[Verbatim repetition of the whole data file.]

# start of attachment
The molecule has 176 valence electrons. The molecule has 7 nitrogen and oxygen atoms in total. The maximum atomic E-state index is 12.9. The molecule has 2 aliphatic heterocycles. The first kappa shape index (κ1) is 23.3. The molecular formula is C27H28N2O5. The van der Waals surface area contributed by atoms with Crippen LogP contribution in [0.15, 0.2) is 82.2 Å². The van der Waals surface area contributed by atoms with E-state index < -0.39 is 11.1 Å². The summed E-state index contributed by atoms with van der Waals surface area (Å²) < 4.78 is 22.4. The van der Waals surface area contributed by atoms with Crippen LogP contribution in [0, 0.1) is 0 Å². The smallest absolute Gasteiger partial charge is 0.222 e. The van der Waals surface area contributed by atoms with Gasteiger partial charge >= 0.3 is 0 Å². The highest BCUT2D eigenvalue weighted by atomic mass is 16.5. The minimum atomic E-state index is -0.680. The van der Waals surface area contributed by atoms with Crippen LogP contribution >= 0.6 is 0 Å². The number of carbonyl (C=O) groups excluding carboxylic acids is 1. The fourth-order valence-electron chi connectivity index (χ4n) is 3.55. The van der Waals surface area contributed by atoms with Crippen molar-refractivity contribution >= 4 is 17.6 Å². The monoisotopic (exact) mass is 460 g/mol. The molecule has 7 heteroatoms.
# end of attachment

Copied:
The molecule has 176 valence electrons. The molecule has 7 nitrogen and oxygen atoms in total. The maximum atomic E-state index is 12.9. The molecule has 2 aliphatic heterocycles. The first kappa shape index (κ1) is 23.3. The molecular formula is C27H28N2O5. The van der Waals surface area contributed by atoms with Crippen LogP contribution in [0.15, 0.2) is 82.2 Å². The van der Waals surface area contributed by atoms with E-state index < -0.39 is 11.1 Å². The summed E-state index contributed by atoms with van der Waals surface area (Å²) < 4.78 is 22.4. The van der Waals surface area contributed by atoms with Crippen LogP contribution in [0, 0.1) is 0 Å². The smallest absolute Gasteiger partial charge is 0.222 e. The van der Waals surface area contributed by atoms with Gasteiger partial charge >= 0.3 is 0 Å². The highest BCUT2D eigenvalue weighted by atomic mass is 16.5. The minimum atomic E-state index is -0.680. The van der Waals surface area contributed by atoms with Crippen LogP contribution >= 0.6 is 0 Å². The number of carbonyl (C=O) groups excluding carboxylic acids is 1. The fourth-order valence-electron chi connectivity index (χ4n) is 3.55. The van der Waals surface area contributed by atoms with Crippen molar-refractivity contribution >= 4 is 17.6 Å². The monoisotopic (exact) mass is 460 g/mol. The molecule has 7 heteroatoms.